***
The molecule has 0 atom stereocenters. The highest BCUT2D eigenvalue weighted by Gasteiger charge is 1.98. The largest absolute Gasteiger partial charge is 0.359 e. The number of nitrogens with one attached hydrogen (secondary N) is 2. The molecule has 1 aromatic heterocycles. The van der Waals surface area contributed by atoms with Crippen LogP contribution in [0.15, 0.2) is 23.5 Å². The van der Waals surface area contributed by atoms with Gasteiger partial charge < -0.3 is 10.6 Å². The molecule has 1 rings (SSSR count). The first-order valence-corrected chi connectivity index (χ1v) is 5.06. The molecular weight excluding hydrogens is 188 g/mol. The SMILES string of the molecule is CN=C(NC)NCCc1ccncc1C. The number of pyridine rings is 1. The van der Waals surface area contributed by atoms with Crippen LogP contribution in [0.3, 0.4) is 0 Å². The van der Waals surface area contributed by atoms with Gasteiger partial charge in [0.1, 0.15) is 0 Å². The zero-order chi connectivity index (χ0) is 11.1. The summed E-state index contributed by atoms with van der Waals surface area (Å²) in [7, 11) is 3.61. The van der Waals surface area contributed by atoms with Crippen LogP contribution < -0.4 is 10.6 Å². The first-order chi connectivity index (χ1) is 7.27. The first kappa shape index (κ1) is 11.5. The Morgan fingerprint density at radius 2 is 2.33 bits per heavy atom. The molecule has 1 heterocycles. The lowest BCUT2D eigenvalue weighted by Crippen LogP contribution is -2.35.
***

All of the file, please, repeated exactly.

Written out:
The molecule has 0 atom stereocenters. The highest BCUT2D eigenvalue weighted by Gasteiger charge is 1.98. The largest absolute Gasteiger partial charge is 0.359 e. The number of nitrogens with one attached hydrogen (secondary N) is 2. The molecule has 1 aromatic heterocycles. The van der Waals surface area contributed by atoms with Crippen LogP contribution in [0.15, 0.2) is 23.5 Å². The van der Waals surface area contributed by atoms with Gasteiger partial charge < -0.3 is 10.6 Å². The molecule has 1 rings (SSSR count). The first-order valence-corrected chi connectivity index (χ1v) is 5.06. The molecular weight excluding hydrogens is 188 g/mol. The SMILES string of the molecule is CN=C(NC)NCCc1ccncc1C. The number of pyridine rings is 1. The van der Waals surface area contributed by atoms with Crippen LogP contribution in [0.3, 0.4) is 0 Å². The van der Waals surface area contributed by atoms with Gasteiger partial charge in [0.1, 0.15) is 0 Å². The zero-order chi connectivity index (χ0) is 11.1. The summed E-state index contributed by atoms with van der Waals surface area (Å²) in [7, 11) is 3.61. The van der Waals surface area contributed by atoms with Crippen LogP contribution < -0.4 is 10.6 Å². The first-order chi connectivity index (χ1) is 7.27. The first kappa shape index (κ1) is 11.5. The Morgan fingerprint density at radius 2 is 2.33 bits per heavy atom. The molecule has 1 heterocycles. The lowest BCUT2D eigenvalue weighted by Crippen LogP contribution is -2.35.